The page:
While a waterfront location for a hospital must be rare, I think the location of St Bernard’s Hospital is unique. Towards the east, across the bay of Gibraltar lies Spain, while towards the south, across the strait of Gibraltar lies the African continent. On a clear day you can even see villages in Morocco.

Aside from marvelling about the hospital’s location, over the last two weeks I spent time in Orthopaedics, Obstetrics and Gynaecology. Both were important subjects for me to test my knowledge in as my exposure was limited to the GP clinic and the occasional consultant visiting Balclutha during the year I spent there as an RMIP student.

View from the back door of St Bernard's Hospital.

View from the back door of St Bernard's Hospital. Rock of Gibraltar (left), Africa's Jebel Musa is the mountain in the distance.

My week in Orthopaedics started with a day in theatre. Never having been to an orthopaedic operation before, it struck me as a curious balance between brute force and meticulous precision as sawing, drilling and chiselling bone was interposed with precise measurements of limb length and joint angle.

My role was to tug on the limbs to make sure the limb length and angle was correct. While the operations were interesting, I must admit that I found it a lot more tiring than I should have. It seems I am going to have to work on my fitness before the football season starts.

The remainder of my week was spent in the clinic, seeing common things such as arthritis, broken bones and sprained ankles. My role here was thankfully much less physical as mostly I observed the consultant. Although I was just observing, my time in the clinic helped me develop more belief in my training as in many cases I was able to work out the diagnosis based on the consultant’s history and examination.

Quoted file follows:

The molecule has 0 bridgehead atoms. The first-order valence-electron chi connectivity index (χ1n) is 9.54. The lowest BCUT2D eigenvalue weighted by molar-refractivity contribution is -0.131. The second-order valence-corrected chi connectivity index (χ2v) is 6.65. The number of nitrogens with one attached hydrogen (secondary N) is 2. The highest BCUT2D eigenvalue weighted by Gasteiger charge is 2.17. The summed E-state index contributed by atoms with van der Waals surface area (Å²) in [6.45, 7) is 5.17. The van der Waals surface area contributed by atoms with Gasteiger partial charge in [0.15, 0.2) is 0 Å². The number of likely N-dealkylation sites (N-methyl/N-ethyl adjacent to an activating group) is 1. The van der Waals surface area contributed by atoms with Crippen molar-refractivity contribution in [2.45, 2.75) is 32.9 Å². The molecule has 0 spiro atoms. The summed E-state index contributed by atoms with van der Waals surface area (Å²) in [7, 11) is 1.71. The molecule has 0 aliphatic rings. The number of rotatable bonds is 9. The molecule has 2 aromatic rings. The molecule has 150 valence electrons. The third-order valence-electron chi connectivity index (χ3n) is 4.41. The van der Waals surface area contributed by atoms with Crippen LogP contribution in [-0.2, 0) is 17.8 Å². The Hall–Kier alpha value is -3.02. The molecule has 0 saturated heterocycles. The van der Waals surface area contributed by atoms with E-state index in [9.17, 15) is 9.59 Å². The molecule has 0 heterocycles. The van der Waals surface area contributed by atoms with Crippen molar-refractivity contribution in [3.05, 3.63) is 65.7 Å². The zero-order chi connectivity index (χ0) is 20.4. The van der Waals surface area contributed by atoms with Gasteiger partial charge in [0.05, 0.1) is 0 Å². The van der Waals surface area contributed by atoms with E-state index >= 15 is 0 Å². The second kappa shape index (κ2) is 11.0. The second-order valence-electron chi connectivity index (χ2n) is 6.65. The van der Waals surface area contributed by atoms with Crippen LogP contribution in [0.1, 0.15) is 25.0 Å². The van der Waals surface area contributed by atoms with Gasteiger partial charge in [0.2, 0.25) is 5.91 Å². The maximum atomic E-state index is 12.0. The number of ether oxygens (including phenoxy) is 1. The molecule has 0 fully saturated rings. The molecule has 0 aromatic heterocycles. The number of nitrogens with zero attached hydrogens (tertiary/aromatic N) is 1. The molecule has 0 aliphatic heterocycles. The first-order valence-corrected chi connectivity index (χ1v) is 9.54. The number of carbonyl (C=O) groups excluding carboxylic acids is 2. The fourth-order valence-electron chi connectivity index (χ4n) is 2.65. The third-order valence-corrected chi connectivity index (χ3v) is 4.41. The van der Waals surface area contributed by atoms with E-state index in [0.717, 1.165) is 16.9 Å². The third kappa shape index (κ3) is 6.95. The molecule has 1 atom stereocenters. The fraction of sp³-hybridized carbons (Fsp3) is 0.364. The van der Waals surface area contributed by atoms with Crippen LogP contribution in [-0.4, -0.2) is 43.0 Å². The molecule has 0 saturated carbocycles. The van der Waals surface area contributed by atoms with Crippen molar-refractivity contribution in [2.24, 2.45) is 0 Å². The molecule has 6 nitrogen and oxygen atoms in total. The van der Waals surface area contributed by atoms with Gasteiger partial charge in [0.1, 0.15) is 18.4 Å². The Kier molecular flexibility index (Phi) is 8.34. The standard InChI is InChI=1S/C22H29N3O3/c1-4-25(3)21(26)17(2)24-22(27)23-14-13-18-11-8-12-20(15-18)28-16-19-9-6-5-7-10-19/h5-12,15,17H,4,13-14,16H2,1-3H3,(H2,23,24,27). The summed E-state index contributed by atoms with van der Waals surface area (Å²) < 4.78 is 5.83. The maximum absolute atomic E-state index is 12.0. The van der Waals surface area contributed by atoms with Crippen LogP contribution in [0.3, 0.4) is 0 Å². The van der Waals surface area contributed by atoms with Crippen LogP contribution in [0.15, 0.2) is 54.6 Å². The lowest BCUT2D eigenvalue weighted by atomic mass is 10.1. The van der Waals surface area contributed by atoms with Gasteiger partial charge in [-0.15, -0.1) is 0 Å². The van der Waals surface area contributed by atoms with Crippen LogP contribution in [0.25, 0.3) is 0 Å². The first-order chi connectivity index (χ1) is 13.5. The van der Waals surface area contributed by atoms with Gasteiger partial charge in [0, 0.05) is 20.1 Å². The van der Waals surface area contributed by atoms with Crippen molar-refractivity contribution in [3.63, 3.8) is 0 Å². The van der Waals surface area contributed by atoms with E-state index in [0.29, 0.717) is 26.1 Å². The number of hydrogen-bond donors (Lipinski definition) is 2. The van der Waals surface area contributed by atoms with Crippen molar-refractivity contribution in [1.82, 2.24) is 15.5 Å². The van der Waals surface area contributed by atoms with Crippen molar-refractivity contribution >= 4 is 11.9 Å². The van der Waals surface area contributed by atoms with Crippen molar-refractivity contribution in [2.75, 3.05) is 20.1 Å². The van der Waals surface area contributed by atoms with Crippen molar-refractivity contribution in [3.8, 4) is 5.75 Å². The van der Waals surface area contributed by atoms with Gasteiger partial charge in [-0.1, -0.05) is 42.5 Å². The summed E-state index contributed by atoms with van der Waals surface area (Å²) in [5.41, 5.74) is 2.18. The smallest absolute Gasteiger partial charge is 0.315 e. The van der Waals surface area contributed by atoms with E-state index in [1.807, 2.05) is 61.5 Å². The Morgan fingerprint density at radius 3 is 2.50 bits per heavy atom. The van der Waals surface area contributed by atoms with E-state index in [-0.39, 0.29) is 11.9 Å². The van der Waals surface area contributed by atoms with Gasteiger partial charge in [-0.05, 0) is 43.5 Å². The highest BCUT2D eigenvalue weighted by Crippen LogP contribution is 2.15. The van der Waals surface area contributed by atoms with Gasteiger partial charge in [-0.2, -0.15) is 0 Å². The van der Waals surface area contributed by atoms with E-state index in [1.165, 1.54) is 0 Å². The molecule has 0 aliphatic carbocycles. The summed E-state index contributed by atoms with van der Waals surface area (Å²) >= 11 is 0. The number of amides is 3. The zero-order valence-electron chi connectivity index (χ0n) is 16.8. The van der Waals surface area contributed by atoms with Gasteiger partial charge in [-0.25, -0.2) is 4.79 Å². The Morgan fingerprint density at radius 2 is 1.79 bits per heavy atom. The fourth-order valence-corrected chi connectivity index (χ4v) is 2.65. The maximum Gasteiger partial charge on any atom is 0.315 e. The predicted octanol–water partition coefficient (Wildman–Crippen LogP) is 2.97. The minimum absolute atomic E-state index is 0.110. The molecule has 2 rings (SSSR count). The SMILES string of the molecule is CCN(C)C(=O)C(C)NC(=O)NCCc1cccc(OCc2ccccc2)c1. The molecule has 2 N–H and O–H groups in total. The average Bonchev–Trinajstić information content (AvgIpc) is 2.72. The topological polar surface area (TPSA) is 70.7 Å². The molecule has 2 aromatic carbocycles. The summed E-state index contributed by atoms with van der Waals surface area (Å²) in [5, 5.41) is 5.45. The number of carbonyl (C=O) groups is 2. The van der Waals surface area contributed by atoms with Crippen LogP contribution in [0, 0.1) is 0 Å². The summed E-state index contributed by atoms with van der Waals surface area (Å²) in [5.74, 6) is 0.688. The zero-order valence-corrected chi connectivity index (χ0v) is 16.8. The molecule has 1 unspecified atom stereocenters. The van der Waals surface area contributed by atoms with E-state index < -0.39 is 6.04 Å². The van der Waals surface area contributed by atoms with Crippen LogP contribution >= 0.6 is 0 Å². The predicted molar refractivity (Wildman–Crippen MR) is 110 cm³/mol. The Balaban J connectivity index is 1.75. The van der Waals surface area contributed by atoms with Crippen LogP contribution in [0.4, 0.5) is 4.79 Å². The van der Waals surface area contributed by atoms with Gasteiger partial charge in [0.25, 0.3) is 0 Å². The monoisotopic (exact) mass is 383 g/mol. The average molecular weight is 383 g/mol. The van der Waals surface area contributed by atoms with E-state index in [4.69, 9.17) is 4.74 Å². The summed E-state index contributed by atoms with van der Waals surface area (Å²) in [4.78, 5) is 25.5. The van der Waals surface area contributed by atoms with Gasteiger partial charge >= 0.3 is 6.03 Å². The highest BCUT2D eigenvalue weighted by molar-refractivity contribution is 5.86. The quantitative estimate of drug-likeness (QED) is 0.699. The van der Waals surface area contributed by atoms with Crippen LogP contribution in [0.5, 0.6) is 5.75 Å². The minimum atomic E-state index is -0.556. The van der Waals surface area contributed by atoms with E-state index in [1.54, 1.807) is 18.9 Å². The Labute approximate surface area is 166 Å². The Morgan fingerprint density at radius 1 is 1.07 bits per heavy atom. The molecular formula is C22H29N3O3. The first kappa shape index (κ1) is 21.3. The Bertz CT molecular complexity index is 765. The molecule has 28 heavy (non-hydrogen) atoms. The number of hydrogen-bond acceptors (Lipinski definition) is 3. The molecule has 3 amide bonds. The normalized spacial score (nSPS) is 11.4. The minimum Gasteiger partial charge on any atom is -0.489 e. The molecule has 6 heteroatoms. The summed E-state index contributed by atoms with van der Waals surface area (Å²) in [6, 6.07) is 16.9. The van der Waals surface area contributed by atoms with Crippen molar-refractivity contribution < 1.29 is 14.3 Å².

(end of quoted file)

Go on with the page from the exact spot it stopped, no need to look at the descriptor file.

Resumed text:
The Obstetrics and Gynaecology department in Gibraltar sees approximately 400 deliveries per year. My week in O&G started with a bang – by Monday lunchtime I had observed a delivery. I also saw another baby born by Caesarian on the Wednesday, but most of my time was again spent in the clinic.

During one memorable consultation, the specialist turned to me and asked me to do an ultrasound scan on a woman who was 12 weeks pregnant. I agreed to have a go, but with no experience doing ultrasounds I did not expect any success. To my surprise, I was able to locate the baby, identifying the head, limbs and heartbeat.

As a student, I usually get a sense of satisfaction when completing a procedure correctly for the first time and this was no different. However, this encounter was unlike the others as the patient was able to share in the excitement with me (for some reason most patients don’t get excited when they get catheterised or jabbed with a needle).

Sights on a weekend trip to Ronda

Sights on a weekend trip to Ronda

Outside of hospital, I have been able to escape the claustrophobia of Gibraltar’s densely-packed apartment blocks with weekend jaunts into the Spanish countryside, including the picturesque town of Ronda. While my weekends in Andalucia were relaxing, living and working in a place as densely populated as Gibraltar has made me appreciate the wide open spaces of rural New Zealand even more.

In all, the last fortnight at the hospital delivered what I had hoped it would; experience in areas that I was unsure of myself and there were some pretty rewarding moments along the way. It’s hard to believe how quickly time is flying, I’ve only got two weeks left before I return to New Zealand and put my elective to good use.